26th October 1997


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History of the Celylon Police

When racial and religious feelings ran high

The following is yet another excerpt in our continuing series of excerpts from the book The History of the Ceylon Police, by former Inspector General of Police A. C. Dep.

Talwatte Murder Case — 1899.— On the 21st January, there was a procession in Kandy connected with the presentation of a valuable casket by the Burmese to the Temple of the Sacred Tooth. Kiri Banda Talwatte with his newly married wife and a few other ladies were present to witness the perahera.

Just then 14 Hockey players of the Loyal North Lancashire Regiment were being marched along after a match. Three other soldiers of this Regiment who were chasing some Burgher girls created a disturbance. The ladies stepped back and Talwatte went forward and was attacked. He was raised up from the ground in a stunned condition and was taken home. He became unwell at night and died.

An Inquest was held and Mr. Kindersley reported that death was due to a fracture of the skull accidentally caused. There was great dissatisfaction over the verdict and the Governor ordered Mr. De Saram, the District Judge to hold an inquiry. His verdict was that, "Kiri Banda Talwatte died from the effects of a blow on his head given by a soldier who has not been identified". The Attorney-General who reviewed this case had this to say about the soldiers who served in Ceylon. "Instances of assault by English soldiers upon natives are almost unknown in Ceylon. During the 13 years I cannot recall a single case in which a British soldier has been convicted in a Ceylon Court of such an offence''.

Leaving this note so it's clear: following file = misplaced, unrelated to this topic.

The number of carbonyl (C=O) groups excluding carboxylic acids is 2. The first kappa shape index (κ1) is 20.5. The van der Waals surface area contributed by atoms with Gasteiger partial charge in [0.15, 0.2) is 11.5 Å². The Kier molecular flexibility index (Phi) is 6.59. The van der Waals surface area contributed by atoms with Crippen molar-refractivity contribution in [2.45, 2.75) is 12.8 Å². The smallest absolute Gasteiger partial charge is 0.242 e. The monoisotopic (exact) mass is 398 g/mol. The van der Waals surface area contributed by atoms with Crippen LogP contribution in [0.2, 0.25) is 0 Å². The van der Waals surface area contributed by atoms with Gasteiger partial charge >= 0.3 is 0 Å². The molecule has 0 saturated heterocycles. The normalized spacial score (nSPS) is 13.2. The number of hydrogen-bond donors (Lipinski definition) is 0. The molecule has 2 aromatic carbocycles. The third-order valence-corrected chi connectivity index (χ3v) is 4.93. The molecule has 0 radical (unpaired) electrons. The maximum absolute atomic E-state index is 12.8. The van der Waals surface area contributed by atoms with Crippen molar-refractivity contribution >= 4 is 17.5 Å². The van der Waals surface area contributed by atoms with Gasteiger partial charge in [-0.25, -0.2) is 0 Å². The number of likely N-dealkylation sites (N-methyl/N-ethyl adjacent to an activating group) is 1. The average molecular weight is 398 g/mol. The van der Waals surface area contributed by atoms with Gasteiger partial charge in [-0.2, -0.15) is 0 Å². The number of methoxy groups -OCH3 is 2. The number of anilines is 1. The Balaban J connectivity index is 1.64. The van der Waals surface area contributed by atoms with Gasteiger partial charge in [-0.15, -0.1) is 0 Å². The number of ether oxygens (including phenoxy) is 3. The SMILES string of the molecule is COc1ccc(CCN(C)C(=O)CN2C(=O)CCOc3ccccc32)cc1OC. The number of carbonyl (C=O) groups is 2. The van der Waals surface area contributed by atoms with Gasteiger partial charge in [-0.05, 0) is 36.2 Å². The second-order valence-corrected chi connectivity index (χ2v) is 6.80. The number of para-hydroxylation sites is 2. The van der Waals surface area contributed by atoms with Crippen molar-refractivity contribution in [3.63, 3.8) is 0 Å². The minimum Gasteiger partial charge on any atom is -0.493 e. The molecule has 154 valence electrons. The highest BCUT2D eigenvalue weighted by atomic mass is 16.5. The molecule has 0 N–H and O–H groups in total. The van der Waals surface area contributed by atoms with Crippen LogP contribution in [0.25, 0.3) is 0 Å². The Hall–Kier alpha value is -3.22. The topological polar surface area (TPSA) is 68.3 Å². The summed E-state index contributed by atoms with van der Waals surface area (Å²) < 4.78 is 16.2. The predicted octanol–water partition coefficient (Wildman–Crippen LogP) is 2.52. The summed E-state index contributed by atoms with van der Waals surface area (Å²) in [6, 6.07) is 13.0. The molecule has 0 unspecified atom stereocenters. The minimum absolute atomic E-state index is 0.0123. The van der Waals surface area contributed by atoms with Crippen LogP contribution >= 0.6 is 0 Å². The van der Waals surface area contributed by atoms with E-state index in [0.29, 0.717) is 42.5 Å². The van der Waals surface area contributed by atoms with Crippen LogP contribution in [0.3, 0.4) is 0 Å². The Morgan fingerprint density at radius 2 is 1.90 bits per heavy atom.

Other incidents.— In 1899, Lieutenant Buist was attacked by 3 men at Mount Lavinia when he was travelling in a rickshaw. The soldiers took revenge by invading houses after lO.OO p.m. and attacking the inmates. At Mount Lavinia the soldiers were in the habit of going to 'native' houses for arrack. When the people shut their doors against them, they pelted stones on to the roofs.

Rifle Parade Ground was again the scene of trouble between the Malays and the Military. This time Colonel Savage objected to the presence of two coffee sellers at the edge of the ground as they frightened horses. The Inspector-General refused to interfere but the Superintendent of Police, Colombo, as an act of courtesy agreed to assist. However, the earlier interference was not forgotten. "It will be remembered that Major General Mr. Justice forcibly drove out the Malay population who for many years enjoyed the privilege of using the Rifle Parade Ground as an open space - sending Sikh soldiers armed with sticks and canes to assault them, by which act a good deal of racial and religious feeling was excited."